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GreenTrench
Jun 19, 2004

Has anyone seen me?

Three-Phase posted:


(Also, the NEC says you cannot derive a branch circuit from an autotransformer. I need to check some details as to what's OK with the NEC and what isn't. Sadly my codebooks are at work.)


You freaked me out a bit since I install battery-backup solar electric systems with autotransformers so I looked this up;

210.9

"Branch circuits shall not be derived from autotransformers unless the circuit supplied has a grounded conductor that is electrically connected to a grounded conductor of the system supplying the autotransformer." (I'll ignore the exceptions).

Essentially, you can't run two hots without a neutral on either side of the autotransformer.

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GreenTrench
Jun 19, 2004

Has anyone seen me?

Elendil004 posted:

There's no applicable codes this is in VT.

Five seconds of googling gives me

http://www.dps.state.vt.us/fire/lic.../Electrical.htm

The 2008 NEC is the adopted electrical code.

GreenTrench
Jun 19, 2004

Has anyone seen me?

grover posted:


Hot water on demand draws a LOT of current- an obscene amount, really. A small one may not be too bad, but a large one is probably just not practical. Just run your tap for 10 seconds like the rest of us

On demand hot water heaters use less energy than a conventional electrical hot water heater since it doesn't have to keep a giant tank of water warm. But your flow is limited.

Gas hot water heater is cheaper than both though.

GreenTrench
Jun 19, 2004

Has anyone seen me?

grover posted:

Less energy, but FAR more power; don't confuse the two.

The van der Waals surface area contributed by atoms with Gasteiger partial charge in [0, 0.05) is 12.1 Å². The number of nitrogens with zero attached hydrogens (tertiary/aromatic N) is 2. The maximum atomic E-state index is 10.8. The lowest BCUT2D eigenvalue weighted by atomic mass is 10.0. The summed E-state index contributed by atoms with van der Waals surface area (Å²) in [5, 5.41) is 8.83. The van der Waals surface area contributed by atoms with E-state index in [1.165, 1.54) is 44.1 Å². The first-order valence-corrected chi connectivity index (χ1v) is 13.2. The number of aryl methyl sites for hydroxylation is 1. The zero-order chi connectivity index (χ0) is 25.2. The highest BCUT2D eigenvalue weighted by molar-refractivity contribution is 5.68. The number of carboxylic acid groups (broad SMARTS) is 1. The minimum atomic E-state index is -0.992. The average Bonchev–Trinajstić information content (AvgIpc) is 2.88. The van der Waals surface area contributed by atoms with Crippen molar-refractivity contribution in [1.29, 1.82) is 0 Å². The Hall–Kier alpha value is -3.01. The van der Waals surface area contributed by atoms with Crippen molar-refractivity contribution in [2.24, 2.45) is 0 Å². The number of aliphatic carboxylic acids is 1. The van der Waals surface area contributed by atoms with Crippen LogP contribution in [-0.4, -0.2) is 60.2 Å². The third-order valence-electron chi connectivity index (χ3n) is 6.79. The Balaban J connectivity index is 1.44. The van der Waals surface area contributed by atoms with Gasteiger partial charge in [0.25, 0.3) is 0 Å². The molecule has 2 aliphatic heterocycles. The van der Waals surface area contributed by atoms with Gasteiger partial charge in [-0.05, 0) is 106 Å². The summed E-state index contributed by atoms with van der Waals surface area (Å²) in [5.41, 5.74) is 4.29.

A 150A tankless water heater can only heat about 4 gallons per minute, wheras a 40 gallon water heater can be powered from a 30-40 Amp circuit. It's the difference between brewing a pot of coffee over 5 minutes vs plugging in 6 or 7 coffee pot heating elements in-line, each drawing 15 amps, so you can heat is as you pour the water into your cup. Likewise, you need to double or triple the size of the gas lines to a gas on-demand water heater. It's easy to run the costs way up in the name of energy efficiency. Properly insulated hot water tanks don't even waste that much heat.

Most definitely they are different. I think I misread what was going on.
I thought he wanted to go to an electric hot water heater to save money.

GreenTrench
Jun 19, 2004

Has anyone seen me?

Morkai posted:

This little luxury wouldn't be about how fast the water gets hot for a shower, but to have an unending supply of hot water for 4 people to have showers without being rushed. Like you said they pull a lot of current, but less energy overall than doing a larger tank water heater, or two in series configuration. It also wouldn't be a large model, it only needs to feed the shower, not the whole house.

Tankless hot water heaters don't work in a series configuration. Very few of them throttle the power, and the ones that do have a minimum power output. Because manufacturers don't ever want to put out scalding water, if the temperature coming in is too high (say 90F), the tankless hot water heater won't come on. Not only do you deal with luke warm water, you're susceptible to Legionellosis. A large tankless hot water heater at 3gpm can be fine for a house if you don't have multiple people using hot water at the same time. It all depends on preference and what you're willing to work it.